That on 10-9-72 in between 06.30 hrs. and 07.30 hrs. you and your associates broke open Wagon Nos. PC 12799 NR 35424 and ERC 97048 loaded with food grain (wheat) and committed theft in respect of the same from Canning Railway Yard. You were named in the F. I. R. and subsequently arrested.

3. In the counter-affidavit filed by the District Magistrate, it is averred that he was 'satisfied from the materials on record as stated in the grounds of detention', and the 'acts committed by the detenu (as disclosed in the grounds furnished to the detenu) about the necessity of making the detention order'. It is nowhere said in the counter that anything more than the bald information given (vide Annexure A, to the counter) was communicated to the detenu. Therefore, neither the contents of the F. I. R. nor the vital particulars of the incident of theft on which the subjective satisfaction of the District Magistrate was based, were communicated to the detenu. The material served on the detenu is conspicuous by the non-mention of many facts of the incident, such as, the quantity of wheat stolen, the implements or weapons if any, with the thieves, the show of force, if any, accompanying the theft the magnitude and duration of the dislocation caused to the supplies and services etc. etc.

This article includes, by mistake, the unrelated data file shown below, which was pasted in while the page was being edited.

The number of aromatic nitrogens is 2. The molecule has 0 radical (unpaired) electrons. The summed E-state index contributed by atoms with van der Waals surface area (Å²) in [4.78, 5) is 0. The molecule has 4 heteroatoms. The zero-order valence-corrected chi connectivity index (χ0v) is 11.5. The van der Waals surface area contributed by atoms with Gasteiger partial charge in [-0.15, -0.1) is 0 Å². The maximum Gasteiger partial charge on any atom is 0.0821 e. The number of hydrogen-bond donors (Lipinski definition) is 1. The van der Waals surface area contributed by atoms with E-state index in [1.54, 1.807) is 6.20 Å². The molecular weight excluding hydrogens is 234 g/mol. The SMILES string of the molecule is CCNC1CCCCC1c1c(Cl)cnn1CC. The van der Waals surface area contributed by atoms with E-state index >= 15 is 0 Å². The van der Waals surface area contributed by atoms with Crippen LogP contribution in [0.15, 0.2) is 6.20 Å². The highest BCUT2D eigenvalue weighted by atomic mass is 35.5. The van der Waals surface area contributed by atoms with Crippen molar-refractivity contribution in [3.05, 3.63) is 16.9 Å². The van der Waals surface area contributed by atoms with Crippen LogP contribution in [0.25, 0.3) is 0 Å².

4. The material communicated to the detenu disclosed a case of theft simpliciter for which he would have been normally dealt with and punished under the Penal Code in a Court of law. Indeed as mentioned in Annexure A (quoted above), the petitioner was initially arrested for such prosecution There is however nothing in the counter-affidavit to show that after his arrest he was actually charge-sheeted before a Magistrate for trial and was discharged or released thereafter in pursuance of an order passed under the CrPC.